I have no idea how long this pastel-hued NYC Skyline mural by San Framciso-based street artist Dirt Cobain has been up, but my guess is that it’s a couple of years old, based on its relatively decent condition.
This identifying banner sits at the west end of the mural, which covers the service door of a local business at the southwest corner of West 24th Street at Sixth Avenue.
Next time I walk by this street, I’ll try to a get photo from across the street, when business has its door shut.
Ah, a pink-hued water tower, what a pleasant object to spot on the skyline. I shot these photos from the 9th floor patio of the Flag Art Foundation, which is located at 545 West 25th Street (Between 10th and 11th Avenues), so this tower is also going to be somewhere on the south side of West 25th Street, in that same block.
You can see it in the background of this photo, which is of an Elmgreen & Dragset sculpture called Watching (2016).
I must not be looking up very often when I am in Union Square, because I just noticed the mural painted on a water tower at 127 Fourth Avenue at 13th Street, which is by the UK-based street artist STIK. Apparently, it’s been up there for two years already. Gee Wiz.
Oh, what fun it was to discover one of Tom Fruin’s Watertower sculptures inside an art gallery instead of out in DUMBO or somewhere off the BQE! As it turns out, Fruin’s current exhibit, Color Study, over at Mike Weiss Gallery marks the very first time that the artist’s architecturally-scaled public works have been shown in a gallery context. Super fun!
Watertower Close Up
The Watertower is constructed from found scrap metal and colored Plexiglas in a patchwork design that also incorporates facsimiles of cigar bands and the word “Ecstasy” repeated at intervals across it’s colorful and endlessly captivating surface, which is illuminated from the tower’s interior.
The wall sculpture above (of which there are several on display at Mike Weiss) will give you an idea of the grid that Fruin builds on for his colored Plexiglas creations. Check out the one below:
This patchwork of colors relates not only to the surface of the Watertower but also to Fruin’s earlier project series, Drug-Bag Quilts, in which the artist used found drug bags, stitched together with thread, to create quilt-like wall hangings. Talk about an interesting way to upcycle!
Color Study also includes a set of Swings with Cigar Band Seats which are suspended from the gallery’s ceiling (not shown) and the above lanterns, one electric and one powered by a small fuel tank.
And last but not least, Fruin has created this illuminated-from-within, Stained Glass replica of what looks to me like the cluster of flame from Lady Liberty’s torch. Astounding.
Stained Glass Flame Detail
Color Study presents enchanting and unique artworks the likes of which you aren’t going to see anywhere else in the Chelsea Gallery District, so don’t let yourself miss this one!
Tom Fruin’s Color Study will be on Exhibit Through October 18th, 2014 at Mike Weiss Gallery, Located at 520 West 24th Street in the Chelsea Gallery District.
Watertower, 2012 (Found Plexiglas, Steel, Bolts 20 x 10 x 10 feet) Photo By Geoffrey Dicker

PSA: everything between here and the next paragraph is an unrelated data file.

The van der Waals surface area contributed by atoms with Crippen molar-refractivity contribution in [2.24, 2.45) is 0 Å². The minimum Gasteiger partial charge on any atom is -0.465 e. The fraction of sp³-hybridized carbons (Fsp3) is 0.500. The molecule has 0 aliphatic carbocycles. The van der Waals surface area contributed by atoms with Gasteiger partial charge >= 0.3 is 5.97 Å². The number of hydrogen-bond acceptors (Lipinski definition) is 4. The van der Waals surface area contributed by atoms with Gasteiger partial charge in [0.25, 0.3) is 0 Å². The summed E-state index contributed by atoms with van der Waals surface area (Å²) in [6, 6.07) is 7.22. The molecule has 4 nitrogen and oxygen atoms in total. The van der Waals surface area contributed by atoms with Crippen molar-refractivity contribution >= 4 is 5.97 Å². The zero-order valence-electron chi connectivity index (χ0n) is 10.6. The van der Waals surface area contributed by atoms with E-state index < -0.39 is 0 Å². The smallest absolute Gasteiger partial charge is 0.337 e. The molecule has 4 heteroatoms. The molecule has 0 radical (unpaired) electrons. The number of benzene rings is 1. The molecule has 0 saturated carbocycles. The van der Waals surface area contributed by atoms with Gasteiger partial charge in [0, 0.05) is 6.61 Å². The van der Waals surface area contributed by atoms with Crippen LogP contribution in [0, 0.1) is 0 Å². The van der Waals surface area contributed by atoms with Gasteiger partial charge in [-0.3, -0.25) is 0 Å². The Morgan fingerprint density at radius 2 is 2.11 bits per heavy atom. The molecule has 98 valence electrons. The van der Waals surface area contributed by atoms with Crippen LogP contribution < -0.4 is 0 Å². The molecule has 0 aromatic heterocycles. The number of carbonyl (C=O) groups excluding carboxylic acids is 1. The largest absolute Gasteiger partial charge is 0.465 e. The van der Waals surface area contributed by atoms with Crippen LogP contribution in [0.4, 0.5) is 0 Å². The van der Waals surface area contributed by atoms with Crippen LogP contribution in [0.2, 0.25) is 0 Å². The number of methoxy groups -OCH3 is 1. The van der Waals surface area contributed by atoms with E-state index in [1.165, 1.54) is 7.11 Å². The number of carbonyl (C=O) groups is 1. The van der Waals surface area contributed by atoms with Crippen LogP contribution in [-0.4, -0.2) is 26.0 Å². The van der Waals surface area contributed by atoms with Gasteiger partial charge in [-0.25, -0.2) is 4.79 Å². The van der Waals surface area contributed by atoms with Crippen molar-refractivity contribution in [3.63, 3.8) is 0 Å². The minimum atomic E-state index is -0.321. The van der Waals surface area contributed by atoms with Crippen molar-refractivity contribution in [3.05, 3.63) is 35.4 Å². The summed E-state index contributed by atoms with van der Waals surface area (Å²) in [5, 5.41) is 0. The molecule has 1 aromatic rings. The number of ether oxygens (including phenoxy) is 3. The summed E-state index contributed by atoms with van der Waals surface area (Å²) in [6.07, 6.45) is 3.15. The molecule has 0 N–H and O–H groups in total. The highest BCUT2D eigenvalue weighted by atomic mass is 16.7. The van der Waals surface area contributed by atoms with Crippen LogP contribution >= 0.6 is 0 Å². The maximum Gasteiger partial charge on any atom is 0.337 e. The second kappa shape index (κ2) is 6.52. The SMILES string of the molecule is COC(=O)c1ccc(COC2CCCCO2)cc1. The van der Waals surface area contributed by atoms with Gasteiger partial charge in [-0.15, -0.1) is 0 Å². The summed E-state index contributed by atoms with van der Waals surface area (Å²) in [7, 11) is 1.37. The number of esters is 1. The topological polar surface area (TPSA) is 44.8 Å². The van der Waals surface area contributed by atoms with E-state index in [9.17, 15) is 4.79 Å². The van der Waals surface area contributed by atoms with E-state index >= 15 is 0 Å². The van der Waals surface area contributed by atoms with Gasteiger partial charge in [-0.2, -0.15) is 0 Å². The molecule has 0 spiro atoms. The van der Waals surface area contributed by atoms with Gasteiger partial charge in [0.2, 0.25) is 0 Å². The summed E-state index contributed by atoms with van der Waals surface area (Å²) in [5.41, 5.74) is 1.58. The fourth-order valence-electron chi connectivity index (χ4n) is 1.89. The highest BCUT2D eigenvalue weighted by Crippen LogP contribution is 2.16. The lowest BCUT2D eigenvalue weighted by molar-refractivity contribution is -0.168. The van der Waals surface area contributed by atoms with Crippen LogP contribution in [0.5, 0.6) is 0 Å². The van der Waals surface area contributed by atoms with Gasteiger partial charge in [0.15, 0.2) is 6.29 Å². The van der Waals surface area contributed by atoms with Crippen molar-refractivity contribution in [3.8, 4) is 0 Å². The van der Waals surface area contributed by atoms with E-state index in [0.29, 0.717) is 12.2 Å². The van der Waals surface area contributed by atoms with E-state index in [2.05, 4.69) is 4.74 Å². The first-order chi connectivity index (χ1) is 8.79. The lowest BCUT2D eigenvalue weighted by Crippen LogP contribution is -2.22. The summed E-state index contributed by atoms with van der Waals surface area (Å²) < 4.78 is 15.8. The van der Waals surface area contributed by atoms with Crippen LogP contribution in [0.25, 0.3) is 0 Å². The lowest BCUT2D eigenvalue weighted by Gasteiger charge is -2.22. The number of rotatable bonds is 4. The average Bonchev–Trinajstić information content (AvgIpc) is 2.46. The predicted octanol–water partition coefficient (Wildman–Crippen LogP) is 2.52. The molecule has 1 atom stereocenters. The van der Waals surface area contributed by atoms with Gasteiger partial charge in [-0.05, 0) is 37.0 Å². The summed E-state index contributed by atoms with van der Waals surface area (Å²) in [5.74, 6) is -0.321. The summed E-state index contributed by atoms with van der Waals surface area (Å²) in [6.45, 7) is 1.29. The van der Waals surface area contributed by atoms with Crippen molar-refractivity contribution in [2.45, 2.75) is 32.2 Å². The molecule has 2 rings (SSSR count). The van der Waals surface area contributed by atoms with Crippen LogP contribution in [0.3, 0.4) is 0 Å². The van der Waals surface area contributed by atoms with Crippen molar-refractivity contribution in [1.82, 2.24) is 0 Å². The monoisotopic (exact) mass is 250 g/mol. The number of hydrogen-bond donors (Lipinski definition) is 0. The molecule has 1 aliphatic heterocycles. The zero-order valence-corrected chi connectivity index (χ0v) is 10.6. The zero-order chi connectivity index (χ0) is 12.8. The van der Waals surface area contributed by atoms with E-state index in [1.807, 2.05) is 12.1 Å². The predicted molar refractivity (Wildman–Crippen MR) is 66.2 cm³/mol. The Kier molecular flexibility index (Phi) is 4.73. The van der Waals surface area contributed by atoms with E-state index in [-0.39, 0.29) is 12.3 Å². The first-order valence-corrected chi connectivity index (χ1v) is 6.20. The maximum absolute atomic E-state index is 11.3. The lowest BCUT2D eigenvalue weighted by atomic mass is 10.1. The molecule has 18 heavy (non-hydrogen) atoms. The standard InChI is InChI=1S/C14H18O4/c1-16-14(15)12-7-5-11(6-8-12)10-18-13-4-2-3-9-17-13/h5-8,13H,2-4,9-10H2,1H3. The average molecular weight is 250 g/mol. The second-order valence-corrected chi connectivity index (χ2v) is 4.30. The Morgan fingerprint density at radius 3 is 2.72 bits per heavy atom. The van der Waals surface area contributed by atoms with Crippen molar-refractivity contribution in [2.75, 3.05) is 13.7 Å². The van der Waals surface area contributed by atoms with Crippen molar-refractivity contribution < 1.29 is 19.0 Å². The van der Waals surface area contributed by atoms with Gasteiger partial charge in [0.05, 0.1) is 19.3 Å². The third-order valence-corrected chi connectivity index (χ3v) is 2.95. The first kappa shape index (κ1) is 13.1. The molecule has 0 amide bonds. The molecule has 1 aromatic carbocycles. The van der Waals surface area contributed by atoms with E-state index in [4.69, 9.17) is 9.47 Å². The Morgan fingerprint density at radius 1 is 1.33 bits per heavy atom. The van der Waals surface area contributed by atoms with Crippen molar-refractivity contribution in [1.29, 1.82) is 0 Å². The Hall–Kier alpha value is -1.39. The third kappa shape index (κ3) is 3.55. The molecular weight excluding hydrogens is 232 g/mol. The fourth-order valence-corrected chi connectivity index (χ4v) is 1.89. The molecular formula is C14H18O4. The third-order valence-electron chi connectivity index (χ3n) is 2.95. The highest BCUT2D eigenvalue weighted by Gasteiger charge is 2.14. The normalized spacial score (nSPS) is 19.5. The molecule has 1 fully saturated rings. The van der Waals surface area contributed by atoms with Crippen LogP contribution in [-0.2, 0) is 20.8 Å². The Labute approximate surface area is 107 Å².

It’s always fun to stumble upon public works of art. When I saw photos on the web of Tom Fruin’s Watertower – which looked like a Mondrian painting in the sky to me – I knew I had to see this gorgeous sculpture in person.
According to the artist’s website, Fruin, who often works with “reclaimed and discarded materials, has composed Watertower from roughly one thousand scraps of plexiglas. It includes such details as interior and exterior access ladders and an operable roof hatch. The locally-sourced plexi came from all over New York City — from the floors of Chinatown sign shops, to the closed DUMBO studio of artist Dennis Oppenheim, to Astoria’s demolition salvage warehouse Build It Green! NYC. Illuminated by the sun during the day and by Ardunio-controlled light sequences designed by Ryan Holsopple at night, this beacon of light is a tribute to the iconic New York water tower and a symbol of the vibrancy of Brooklyn. Watertower opened June 7th, 2012 with daily light shows beginning at dusk and continuing to morning.”
Geoffrey and I headed out to Brooklyn early yesterday evening with an idea to catch the sculpture both in natural daylight and perhaps also after dusk, since it is illuminated from within by artificial lighting and obviously looks amazing. We took the 8th Avenue line from Manhattan to the first stop into Brooklyn (High Street – Brooklyn Bridge) and walked north toward the water as Cadman Plaza turns into Washington Street, and Washington then Ts off into Plymouth street, where you’ll find the beautiful, riverside oasis known as Brooklyn Bridge Park, just adjacent to the Manhattan Bridge.
Viewed from the ground, the Water Tower can be best seen from the park, but be aware that you won’t be able to get as close to it as you would think by these photos, which were taken with a zoom lens. And because the Tower is on top of a building, it disappears as you get closer. But it’s totally worth the price of a round trip subway ride and there are tons of cool little boutiques and restaurants, as well a thriving gallery scene, in that neighborhood, so why not make it destination trip one day this summer?
Tom Fruin’s Watertower will be on display until June of 2013. Situated on the rooftop of 20 Jay Street, the sculpture is viewable from the parks and streets of Dumbo, the Brooklyn and Manhattan Bridges, FDR Drive and Lower Manhattan.